Very productive, pass rush, defense run, use hands, competitive and aggressive, has very good instincts, showed at Combine that he could drop into coverage.
Weak Points -
Size to play defensive end in the NFL, does not have much experience in coverage, questionable hands.
He is best as a pass rusher, as he is quick off the ball and uses his hands well to get by his opponent. He has the explosiveness through his hips to gain ground as a bull rusher. He also has the flexibility to lower his shoulder and get under his opponent when speed rushing. With his quick feet and hand use he is good with counter moves.
At the Combine, he did linebacker drill and showed the back pedal, turn and burst needed to play in coverage. His plant and drive in transition was also good. What lacked was his hands, as he struggled to catch the ball.
Overall, Lawrence will be valued the highest by the 3-4 teams. He can be an every down player as he can play the run, rush the passer and drop into coverage when needed. There are some 1 gap 4-3 schemes that will also value him as a right end because of his pass rush talents. I can see Lawrence drafted as high as the second round in May's NFL Draft.
-- CBSSports.com ranked #32 overall, #3 at the position
-- DraftInsider.Net ranked #56 overall, #5 at the position (OLB)
-- OptimumScouting.com ranked #63 overall, #6 at the position (OLB)
-- DraftCountdown ranked #28 overall, #3 at the position
-- Scout.com ranked #62 overall, #7 at the position
-- Josh Norris ranked #57 overall, #9 at the position
Where He Wins: Has very good length and flashes hand use. On-field movement skills are much better than tested times. Flashes some bend as well to turn the corner. Powerful finisher. Quick moves to beat extended tackles inside.
Where He Fits: Could see him down in an even front or standing up next to a three man line.
Draft Projection: Depends on if suspension checks out. First-round is possible.
-- NFLDraftScout.com profile (Rob Rang):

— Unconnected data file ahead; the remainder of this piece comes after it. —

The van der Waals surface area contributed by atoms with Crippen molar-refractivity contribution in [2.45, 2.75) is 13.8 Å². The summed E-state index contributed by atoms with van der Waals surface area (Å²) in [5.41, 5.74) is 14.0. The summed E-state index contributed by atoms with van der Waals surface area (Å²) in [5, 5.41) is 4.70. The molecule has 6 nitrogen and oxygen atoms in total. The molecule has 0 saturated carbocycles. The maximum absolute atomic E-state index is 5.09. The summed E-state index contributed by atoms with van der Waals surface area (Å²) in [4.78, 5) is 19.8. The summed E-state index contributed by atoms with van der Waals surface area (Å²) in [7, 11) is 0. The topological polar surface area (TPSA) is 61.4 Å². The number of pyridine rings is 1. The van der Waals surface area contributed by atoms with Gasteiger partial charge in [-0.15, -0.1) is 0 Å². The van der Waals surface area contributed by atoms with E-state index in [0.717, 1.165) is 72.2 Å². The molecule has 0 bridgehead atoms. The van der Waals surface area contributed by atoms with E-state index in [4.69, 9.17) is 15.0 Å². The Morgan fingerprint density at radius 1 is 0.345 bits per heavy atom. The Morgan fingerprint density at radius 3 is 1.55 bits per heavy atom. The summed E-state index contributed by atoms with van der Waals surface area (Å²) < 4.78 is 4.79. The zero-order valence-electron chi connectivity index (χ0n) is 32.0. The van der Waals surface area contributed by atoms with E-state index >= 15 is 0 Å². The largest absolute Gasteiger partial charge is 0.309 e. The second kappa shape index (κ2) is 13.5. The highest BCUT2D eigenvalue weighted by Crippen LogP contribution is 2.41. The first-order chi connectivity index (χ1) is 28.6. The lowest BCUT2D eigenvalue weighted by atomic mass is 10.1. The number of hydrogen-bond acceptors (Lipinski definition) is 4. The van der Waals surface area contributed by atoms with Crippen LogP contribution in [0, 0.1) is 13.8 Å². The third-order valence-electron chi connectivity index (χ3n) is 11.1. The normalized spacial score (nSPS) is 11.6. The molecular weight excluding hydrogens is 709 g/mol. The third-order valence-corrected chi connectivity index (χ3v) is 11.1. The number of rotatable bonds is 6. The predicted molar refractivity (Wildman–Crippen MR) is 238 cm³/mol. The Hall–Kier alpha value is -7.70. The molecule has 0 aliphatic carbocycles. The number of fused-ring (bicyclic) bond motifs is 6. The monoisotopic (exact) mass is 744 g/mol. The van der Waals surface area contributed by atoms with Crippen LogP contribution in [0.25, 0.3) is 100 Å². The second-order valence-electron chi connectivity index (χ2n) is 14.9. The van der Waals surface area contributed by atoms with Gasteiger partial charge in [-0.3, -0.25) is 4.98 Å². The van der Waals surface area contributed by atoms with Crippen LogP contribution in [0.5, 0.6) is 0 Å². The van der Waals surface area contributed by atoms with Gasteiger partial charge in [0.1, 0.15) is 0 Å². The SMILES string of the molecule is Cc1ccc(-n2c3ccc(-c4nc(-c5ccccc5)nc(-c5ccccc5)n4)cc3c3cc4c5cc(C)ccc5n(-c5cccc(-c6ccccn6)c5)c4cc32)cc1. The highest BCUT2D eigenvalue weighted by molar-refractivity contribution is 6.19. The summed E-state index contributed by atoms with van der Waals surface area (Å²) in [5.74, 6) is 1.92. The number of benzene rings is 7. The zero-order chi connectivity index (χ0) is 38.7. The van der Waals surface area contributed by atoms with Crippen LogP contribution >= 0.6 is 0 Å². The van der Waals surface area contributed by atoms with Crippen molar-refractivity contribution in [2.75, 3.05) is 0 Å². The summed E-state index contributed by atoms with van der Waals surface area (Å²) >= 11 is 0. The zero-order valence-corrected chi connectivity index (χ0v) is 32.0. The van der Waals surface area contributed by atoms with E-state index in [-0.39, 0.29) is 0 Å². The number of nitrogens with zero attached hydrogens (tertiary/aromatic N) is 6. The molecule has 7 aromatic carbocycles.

STRENGTHS: Possesses broad shoulders, long arms and a lanky frame, overall, which appears capable of adding another 10 pounds of muscle. Highly versatile defender asked to play a variety of roles with the Broncos.
Shows good (not great) initial quickness off the snap to penetrate off the edge or between gaps. Quick, active hands. Varied pass rush technique, including an over-arm swim, rip, club and even an occasional spin move.
Surprisingly strong at the point of attack. Plays with good leverage and anchors well, slipping off blocks effectively to make tackles near the line of scrimmage. Good effort laterally and downfield in pursuit.
Rarely asked to drop into coverage but appears to possess the quickness, fluidity and awareness to potentially convert to outside linebacker.
WEAKNESSES: While quick, does not appear to have the preferred straight-line speed for linebacker and does not possess the bulk normally associated with defensive linemen, making him a potential 'tweener in the eyes of some teams. Struggles to break free once blockers grab hold of his chest plate.
Only average balance. Too often gets tripped up and knocked to the ground. Moved around a lot in Boise's scheme, presenting him with advantageous matchups.
COMPARES TO: Jason Babin, Jacksonville Jaguars - Like Babin, Lawrence projects nicely as a LEO defensive end due to his burst, length, tenacity and surprising strength. Impressive collegiate production is mitigated by the level of competition faced, as well as size limitations.
'13 Demarcus Lawrence vs Nevada
'13 Demarcus Lawrence vs
Note: This spider graph provides a visual representation of a players’ measurable traits, and combine results. The filled in area of the chart, as well as the number in the light grey circle represents the percentile among the player's peers by position. A score of 85 here represents that out of every 100 players at his position, the player has a better result in that test than 85 of those 100.
Personally, I had Lawrence as my 19th rated player for the Cowboys; the first player ranked with a second round grade after 18 first rounders. He was right smack in the middle of a swarm with Timmy Jernigan, Rashede Hageman, Will Sutton, Allen Robinson and a few others. If Lawrence turns into what Dallas thinks he is, then it doesn't matter much what the trade was. However, with so many players rated similarly, plus the fact that they gave up a top-80 pick to snare him and lost the value of a mid-fourth rounder; I cannot get behind this trade in the throes of the offseason. Maybe training camp will change that opinion.